[Python-ideas] yield from multiple iterables (was Re: The async API of the future: yield-from)

Greg Ewing greg.ewing at canterbury.ac.nz
Fri Oct 19 07:15:33 CEST 2012

Christian Tismer wrote:

> - generators are able to free the stack, when they yield. But when they
>    are active, they use the full stack. At least when I follow the pattern
>    "generator is calling sub-generator".
>    A deeply nested recursion is therefore something to avoid. :-(

Only if yield-from chains aren't optimised the way they
used to be.

In any case, for the application we're talking about here,
the difference will probably not be noticeable.

> But this function that wants to
> switch needs to pass the fact that it wants to switch, plus the target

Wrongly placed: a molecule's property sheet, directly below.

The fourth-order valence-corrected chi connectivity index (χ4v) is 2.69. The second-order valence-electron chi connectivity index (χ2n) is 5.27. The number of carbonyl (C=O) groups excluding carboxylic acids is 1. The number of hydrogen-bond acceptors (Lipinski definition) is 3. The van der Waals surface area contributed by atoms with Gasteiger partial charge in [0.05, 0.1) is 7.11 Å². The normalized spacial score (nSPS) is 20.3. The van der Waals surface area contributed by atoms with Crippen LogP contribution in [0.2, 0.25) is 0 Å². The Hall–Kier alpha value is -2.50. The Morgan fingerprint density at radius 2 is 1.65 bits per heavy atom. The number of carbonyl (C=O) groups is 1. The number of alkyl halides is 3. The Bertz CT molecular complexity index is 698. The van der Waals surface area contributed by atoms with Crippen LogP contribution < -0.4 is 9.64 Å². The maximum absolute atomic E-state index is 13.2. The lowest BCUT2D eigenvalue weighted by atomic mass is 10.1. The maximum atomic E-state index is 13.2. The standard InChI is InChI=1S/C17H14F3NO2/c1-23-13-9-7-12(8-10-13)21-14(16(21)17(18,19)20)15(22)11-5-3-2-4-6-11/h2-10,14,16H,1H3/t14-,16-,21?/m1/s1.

> somewhere. As I understood it, I would need to yield that to the
> driver function.

You understand incorrectly. In my scheduler, the yields
don't send or receive values at all. Communicating with the
scheduler, for example to tell it to allow another task to
run, is done by calling functions. A yield must be done to
actually allow a switch, but the yield itself doesn't send
any information.

> Do you see it? In my understanding, a switch would not be driven from
> the top and then dispatched upon, but a called function below the
> function to be switched would modify something that leads to a
> switch as a result.

That's pretty much what happens in my scheduler.

> Do you understand, and maybe see where I have the wrong
> brain shortcuts?
> How do you write something composable that scales?

I think you should study my scheduler tutorial. If you can
understand how that works, I think it will answer many of
your questions.



More information about the Python-ideas mailing list